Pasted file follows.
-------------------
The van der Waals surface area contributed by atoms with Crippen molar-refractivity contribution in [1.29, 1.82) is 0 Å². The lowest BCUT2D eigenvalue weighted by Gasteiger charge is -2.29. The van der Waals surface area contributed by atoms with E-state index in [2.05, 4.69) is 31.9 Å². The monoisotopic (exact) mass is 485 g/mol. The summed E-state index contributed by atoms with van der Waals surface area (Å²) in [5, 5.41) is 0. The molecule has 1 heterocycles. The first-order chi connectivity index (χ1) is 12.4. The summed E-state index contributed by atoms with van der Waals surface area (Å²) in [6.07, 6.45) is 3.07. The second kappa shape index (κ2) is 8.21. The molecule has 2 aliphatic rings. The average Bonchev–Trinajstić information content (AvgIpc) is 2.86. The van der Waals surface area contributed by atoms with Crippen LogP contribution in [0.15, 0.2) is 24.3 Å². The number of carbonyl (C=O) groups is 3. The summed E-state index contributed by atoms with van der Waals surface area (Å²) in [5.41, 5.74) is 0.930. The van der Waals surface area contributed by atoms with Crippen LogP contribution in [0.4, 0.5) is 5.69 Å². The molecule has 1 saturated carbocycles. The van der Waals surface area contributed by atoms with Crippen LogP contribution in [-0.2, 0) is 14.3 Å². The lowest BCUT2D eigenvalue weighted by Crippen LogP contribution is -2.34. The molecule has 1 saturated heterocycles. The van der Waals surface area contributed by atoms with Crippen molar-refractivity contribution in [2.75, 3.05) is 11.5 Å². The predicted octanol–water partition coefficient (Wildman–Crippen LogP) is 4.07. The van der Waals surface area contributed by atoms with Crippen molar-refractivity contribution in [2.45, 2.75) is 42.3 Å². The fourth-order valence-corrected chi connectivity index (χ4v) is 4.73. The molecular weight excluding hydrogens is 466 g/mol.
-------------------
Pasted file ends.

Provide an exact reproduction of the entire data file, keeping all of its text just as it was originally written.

The van der Waals surface area contributed by atoms with Crippen molar-refractivity contribution in [1.29, 1.82) is 0 Å². The lowest BCUT2D eigenvalue weighted by Gasteiger charge is -2.29. The van der Waals surface area contributed by atoms with E-state index in [2.05, 4.69) is 31.9 Å². The monoisotopic (exact) mass is 485 g/mol. The summed E-state index contributed by atoms with van der Waals surface area (Å²) in [5, 5.41) is 0. The molecule has 1 heterocycles. The first-order chi connectivity index (χ1) is 12.4. The summed E-state index contributed by atoms with van der Waals surface area (Å²) in [6.07, 6.45) is 3.07. The second kappa shape index (κ2) is 8.21. The molecule has 2 aliphatic rings. The average Bonchev–Trinajstić information content (AvgIpc) is 2.86. The van der Waals surface area contributed by atoms with Crippen LogP contribution in [0.15, 0.2) is 24.3 Å². The number of carbonyl (C=O) groups is 3. The summed E-state index contributed by atoms with van der Waals surface area (Å²) in [5.41, 5.74) is 0.930. The van der Waals surface area contributed by atoms with Crippen LogP contribution in [0.4, 0.5) is 5.69 Å². The molecule has 1 saturated carbocycles. The van der Waals surface area contributed by atoms with Crippen LogP contribution in [-0.2, 0) is 14.3 Å². The lowest BCUT2D eigenvalue weighted by Crippen LogP contribution is -2.34. The molecule has 1 saturated heterocycles. The van der Waals surface area contributed by atoms with Crippen molar-refractivity contribution in [2.75, 3.05) is 11.5 Å². The predicted octanol–water partition coefficient (Wildman–Crippen LogP) is 4.07. The van der Waals surface area contributed by atoms with Crippen molar-refractivity contribution in [2.45, 2.75) is 42.3 Å². The fourth-order valence-corrected chi connectivity index (χ4v) is 4.73. The molecular weight excluding hydrogens is 466 g/mol.